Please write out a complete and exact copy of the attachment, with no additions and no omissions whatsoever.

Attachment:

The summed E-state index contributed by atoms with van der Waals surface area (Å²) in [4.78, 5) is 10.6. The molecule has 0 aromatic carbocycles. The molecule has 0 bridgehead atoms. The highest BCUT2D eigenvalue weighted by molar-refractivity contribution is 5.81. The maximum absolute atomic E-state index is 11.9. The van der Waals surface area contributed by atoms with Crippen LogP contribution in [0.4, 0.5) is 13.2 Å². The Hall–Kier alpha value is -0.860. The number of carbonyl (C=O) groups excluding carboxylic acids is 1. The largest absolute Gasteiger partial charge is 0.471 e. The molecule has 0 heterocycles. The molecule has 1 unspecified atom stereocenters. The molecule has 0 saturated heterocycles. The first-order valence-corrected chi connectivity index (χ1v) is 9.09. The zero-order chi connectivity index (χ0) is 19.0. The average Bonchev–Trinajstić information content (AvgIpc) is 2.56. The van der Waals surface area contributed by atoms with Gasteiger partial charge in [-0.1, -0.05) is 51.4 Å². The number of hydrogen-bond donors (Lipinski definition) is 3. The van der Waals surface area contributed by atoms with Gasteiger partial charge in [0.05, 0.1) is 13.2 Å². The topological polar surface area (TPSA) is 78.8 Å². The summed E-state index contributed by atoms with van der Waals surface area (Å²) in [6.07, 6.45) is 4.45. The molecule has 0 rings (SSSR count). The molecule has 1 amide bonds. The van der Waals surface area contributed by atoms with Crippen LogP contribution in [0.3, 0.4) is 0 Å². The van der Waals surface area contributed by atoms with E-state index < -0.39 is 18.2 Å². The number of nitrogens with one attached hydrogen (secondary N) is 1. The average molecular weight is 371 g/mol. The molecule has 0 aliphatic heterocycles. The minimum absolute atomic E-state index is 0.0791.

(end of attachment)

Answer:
The summed E-state index contributed by atoms with van der Waals surface area (Å²) in [4.78, 5) is 10.6. The molecule has 0 aromatic carbocycles. The molecule has 0 bridgehead atoms. The highest BCUT2D eigenvalue weighted by molar-refractivity contribution is 5.81. The maximum absolute atomic E-state index is 11.9. The van der Waals surface area contributed by atoms with Crippen LogP contribution in [0.4, 0.5) is 13.2 Å². The Hall–Kier alpha value is -0.860. The number of carbonyl (C=O) groups excluding carboxylic acids is 1. The largest absolute Gasteiger partial charge is 0.471 e. The molecule has 0 heterocycles. The molecule has 1 unspecified atom stereocenters. The molecule has 0 saturated heterocycles. The first-order valence-corrected chi connectivity index (χ1v) is 9.09. The zero-order chi connectivity index (χ0) is 19.0. The average Bonchev–Trinajstić information content (AvgIpc) is 2.56. The van der Waals surface area contributed by atoms with Gasteiger partial charge in [-0.1, -0.05) is 51.4 Å². The number of hydrogen-bond donors (Lipinski definition) is 3. The van der Waals surface area contributed by atoms with Gasteiger partial charge in [0.05, 0.1) is 13.2 Å². The topological polar surface area (TPSA) is 78.8 Å². The summed E-state index contributed by atoms with van der Waals surface area (Å²) in [6.07, 6.45) is 4.45. The molecule has 0 rings (SSSR count). The molecule has 1 amide bonds. The van der Waals surface area contributed by atoms with Crippen LogP contribution in [0.3, 0.4) is 0 Å². The van der Waals surface area contributed by atoms with E-state index < -0.39 is 18.2 Å². The number of nitrogens with one attached hydrogen (secondary N) is 1. The average molecular weight is 371 g/mol. The molecule has 0 aliphatic heterocycles. The minimum absolute atomic E-state index is 0.0791.